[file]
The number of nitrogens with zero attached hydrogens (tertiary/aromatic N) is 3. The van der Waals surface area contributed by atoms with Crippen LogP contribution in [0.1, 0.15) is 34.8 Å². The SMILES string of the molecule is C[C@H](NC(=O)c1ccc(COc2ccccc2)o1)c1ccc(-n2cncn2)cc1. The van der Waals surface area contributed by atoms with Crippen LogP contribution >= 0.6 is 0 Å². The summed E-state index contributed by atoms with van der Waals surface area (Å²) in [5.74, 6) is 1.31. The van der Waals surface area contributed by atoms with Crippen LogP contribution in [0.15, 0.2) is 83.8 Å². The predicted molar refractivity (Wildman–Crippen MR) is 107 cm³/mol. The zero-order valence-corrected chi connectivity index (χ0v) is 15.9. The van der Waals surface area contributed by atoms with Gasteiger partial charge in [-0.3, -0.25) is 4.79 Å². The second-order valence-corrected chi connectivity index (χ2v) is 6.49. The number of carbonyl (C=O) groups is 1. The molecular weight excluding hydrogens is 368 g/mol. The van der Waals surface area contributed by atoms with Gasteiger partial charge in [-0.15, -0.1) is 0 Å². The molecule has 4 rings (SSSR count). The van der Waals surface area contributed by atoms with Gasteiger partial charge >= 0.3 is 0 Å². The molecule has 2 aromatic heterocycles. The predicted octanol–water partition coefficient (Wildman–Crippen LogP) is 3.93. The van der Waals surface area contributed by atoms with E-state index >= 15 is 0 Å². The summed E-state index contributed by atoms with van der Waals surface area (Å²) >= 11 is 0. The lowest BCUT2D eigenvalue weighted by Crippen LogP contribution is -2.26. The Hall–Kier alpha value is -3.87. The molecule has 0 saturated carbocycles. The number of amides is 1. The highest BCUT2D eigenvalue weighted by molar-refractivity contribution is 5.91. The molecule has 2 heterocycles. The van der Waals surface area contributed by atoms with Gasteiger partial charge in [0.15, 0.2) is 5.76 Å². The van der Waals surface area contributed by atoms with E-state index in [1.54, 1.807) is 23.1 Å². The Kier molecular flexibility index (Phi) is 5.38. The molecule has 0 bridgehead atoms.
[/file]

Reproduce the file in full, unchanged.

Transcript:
The number of nitrogens with zero attached hydrogens (tertiary/aromatic N) is 3. The van der Waals surface area contributed by atoms with Crippen LogP contribution in [0.1, 0.15) is 34.8 Å². The SMILES string of the molecule is C[C@H](NC(=O)c1ccc(COc2ccccc2)o1)c1ccc(-n2cncn2)cc1. The van der Waals surface area contributed by atoms with Crippen LogP contribution >= 0.6 is 0 Å². The summed E-state index contributed by atoms with van der Waals surface area (Å²) in [5.74, 6) is 1.31. The van der Waals surface area contributed by atoms with Crippen LogP contribution in [0.15, 0.2) is 83.8 Å². The predicted molar refractivity (Wildman–Crippen MR) is 107 cm³/mol. The zero-order valence-corrected chi connectivity index (χ0v) is 15.9. The van der Waals surface area contributed by atoms with Gasteiger partial charge in [-0.3, -0.25) is 4.79 Å². The second-order valence-corrected chi connectivity index (χ2v) is 6.49. The number of carbonyl (C=O) groups is 1. The molecular weight excluding hydrogens is 368 g/mol. The van der Waals surface area contributed by atoms with Gasteiger partial charge in [-0.15, -0.1) is 0 Å². The molecule has 4 rings (SSSR count). The van der Waals surface area contributed by atoms with Gasteiger partial charge >= 0.3 is 0 Å². The molecule has 2 aromatic heterocycles. The predicted octanol–water partition coefficient (Wildman–Crippen LogP) is 3.93. The van der Waals surface area contributed by atoms with E-state index >= 15 is 0 Å². The summed E-state index contributed by atoms with van der Waals surface area (Å²) >= 11 is 0. The lowest BCUT2D eigenvalue weighted by Crippen LogP contribution is -2.26. The Hall–Kier alpha value is -3.87. The molecule has 0 saturated carbocycles. The number of amides is 1. The highest BCUT2D eigenvalue weighted by molar-refractivity contribution is 5.91. The molecule has 2 heterocycles. The van der Waals surface area contributed by atoms with Gasteiger partial charge in [0.15, 0.2) is 5.76 Å². The van der Waals surface area contributed by atoms with E-state index in [1.54, 1.807) is 23.1 Å². The Kier molecular flexibility index (Phi) is 5.38. The molecule has 0 bridgehead atoms.